This story is short, so be aware of the price you're paying. I paid $5.99 for it, and I'm still not sure if I regret the price or not. It's only 153 pages, after all. If that doesn't bother you, pick this up. I read it after seeing the film of the same name in theaters, starring Liam Neeson and Dermott Mulroney.
The story is engaging and briskly paced. You're knee-deep in the action right off the bat, and you stay that way through to the end. Character development is fulfilling without being mushy, and you feel the terror and desperation of the characters. Action sequences have a whip-crack urgency that most short stories lack, and the author doesn't linger over the gory details. Jeffers shows an obvious talent for capturing the drive and intensity of a short story.
John Ottway, a hunter who protects oil-rig workers from the threat of wildlife in Alaska, is on a plane headed home when it goes down in the wilderness. The men who survive the crash fight for survival when they realize there will be no immediate, and possibly not even an eventual, rescue. Temperatures are below freezing and they are quickly set upon by a pack of man-eating wolves, who latch on and won't let go. This is a survival story in it's purest sense. These men must try to survive as their numbers rapidly dwindle. They tell stories of their families, question God, and work together to get out of Alaska alive. Ottway recites a piece of poetry that gave me chills, one his father wrote that suits their very grave situation:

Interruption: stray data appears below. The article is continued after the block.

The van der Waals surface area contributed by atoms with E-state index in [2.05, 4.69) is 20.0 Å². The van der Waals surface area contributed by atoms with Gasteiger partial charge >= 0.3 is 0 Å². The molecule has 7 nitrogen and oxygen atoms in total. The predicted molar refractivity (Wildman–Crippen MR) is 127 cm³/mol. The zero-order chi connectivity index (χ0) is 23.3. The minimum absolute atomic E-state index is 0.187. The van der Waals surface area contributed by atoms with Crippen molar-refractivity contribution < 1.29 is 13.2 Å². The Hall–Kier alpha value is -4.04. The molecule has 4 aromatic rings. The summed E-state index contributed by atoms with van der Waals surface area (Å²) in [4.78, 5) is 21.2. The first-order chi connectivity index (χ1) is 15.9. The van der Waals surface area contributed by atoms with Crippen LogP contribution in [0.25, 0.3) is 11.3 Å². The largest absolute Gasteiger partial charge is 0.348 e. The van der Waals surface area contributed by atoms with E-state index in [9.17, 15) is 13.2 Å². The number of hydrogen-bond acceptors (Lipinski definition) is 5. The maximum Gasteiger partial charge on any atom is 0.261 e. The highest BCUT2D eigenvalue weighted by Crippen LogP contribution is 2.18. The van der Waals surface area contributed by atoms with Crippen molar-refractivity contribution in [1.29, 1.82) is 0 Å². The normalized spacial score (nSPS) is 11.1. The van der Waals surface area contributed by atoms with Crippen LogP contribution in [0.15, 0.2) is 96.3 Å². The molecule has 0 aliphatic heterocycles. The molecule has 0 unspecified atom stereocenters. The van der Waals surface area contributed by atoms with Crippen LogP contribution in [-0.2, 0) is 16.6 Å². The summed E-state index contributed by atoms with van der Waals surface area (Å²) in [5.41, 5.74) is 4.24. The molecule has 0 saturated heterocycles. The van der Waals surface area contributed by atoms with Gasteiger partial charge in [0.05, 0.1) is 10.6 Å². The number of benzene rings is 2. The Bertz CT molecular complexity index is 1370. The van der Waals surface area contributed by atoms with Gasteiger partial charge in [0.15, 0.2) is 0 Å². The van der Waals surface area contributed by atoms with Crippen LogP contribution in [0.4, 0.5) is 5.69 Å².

'Once more into the fray...
Into the last good fight I'll ever know.
Live and die on this day...
Live and die on this day...'
The story itself garners an excellent review easily. I have several reasons that make me first, regret the price I paid and, second, consider the book to be just 'good.' Mostly to blame are the God-awful punctuation habits of the author. The author digs commas in a big way and uses them every few words. Every time I see a comma I pause in my reading like I should and if there are too many damned commas it makes the story very stilted.
It also bears mentioning that there are multiple, multiple I tell you, typos in this edition. With a heavier editorial hand, the story would be easier to read. At a much lower price, purchasing it would be easier to handle for the old wallet, too. The Grey is available from Amazon.
See You Friday!
NOTE: I don't want to hear about wolf conservation. This story and the film it inspired had nothing to do with that issue.